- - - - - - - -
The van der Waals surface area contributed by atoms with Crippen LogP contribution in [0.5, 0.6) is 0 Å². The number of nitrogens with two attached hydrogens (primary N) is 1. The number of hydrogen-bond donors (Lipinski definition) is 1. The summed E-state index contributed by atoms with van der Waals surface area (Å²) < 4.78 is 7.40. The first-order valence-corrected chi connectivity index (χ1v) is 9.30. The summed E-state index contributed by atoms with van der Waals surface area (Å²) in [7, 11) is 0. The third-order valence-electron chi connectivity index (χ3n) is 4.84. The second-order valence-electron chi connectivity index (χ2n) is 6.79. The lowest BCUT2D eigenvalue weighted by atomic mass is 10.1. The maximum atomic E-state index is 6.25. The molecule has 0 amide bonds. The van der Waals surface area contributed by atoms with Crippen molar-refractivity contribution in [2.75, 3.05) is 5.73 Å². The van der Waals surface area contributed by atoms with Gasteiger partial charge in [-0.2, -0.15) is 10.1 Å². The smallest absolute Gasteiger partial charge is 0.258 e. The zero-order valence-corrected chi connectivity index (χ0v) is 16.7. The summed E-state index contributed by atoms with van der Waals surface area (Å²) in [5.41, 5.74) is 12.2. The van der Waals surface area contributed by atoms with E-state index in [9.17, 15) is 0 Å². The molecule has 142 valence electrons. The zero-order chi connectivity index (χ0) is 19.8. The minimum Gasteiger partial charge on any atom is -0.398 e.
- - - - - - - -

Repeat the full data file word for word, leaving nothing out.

The van der Waals surface area contributed by atoms with Crippen LogP contribution in [0.5, 0.6) is 0 Å². The number of nitrogens with two attached hydrogens (primary N) is 1. The number of hydrogen-bond donors (Lipinski definition) is 1. The summed E-state index contributed by atoms with van der Waals surface area (Å²) < 4.78 is 7.40. The first-order valence-corrected chi connectivity index (χ1v) is 9.30. The summed E-state index contributed by atoms with van der Waals surface area (Å²) in [7, 11) is 0. The third-order valence-electron chi connectivity index (χ3n) is 4.84. The second-order valence-electron chi connectivity index (χ2n) is 6.79. The lowest BCUT2D eigenvalue weighted by atomic mass is 10.1. The maximum atomic E-state index is 6.25. The molecule has 0 amide bonds. The van der Waals surface area contributed by atoms with Crippen molar-refractivity contribution in [2.75, 3.05) is 5.73 Å². The van der Waals surface area contributed by atoms with Gasteiger partial charge in [-0.2, -0.15) is 10.1 Å². The smallest absolute Gasteiger partial charge is 0.258 e. The zero-order valence-corrected chi connectivity index (χ0v) is 16.7. The summed E-state index contributed by atoms with van der Waals surface area (Å²) in [5.41, 5.74) is 12.2. The van der Waals surface area contributed by atoms with E-state index in [9.17, 15) is 0 Å². The molecule has 142 valence electrons. The zero-order chi connectivity index (χ0) is 19.8. The minimum Gasteiger partial charge on any atom is -0.398 e.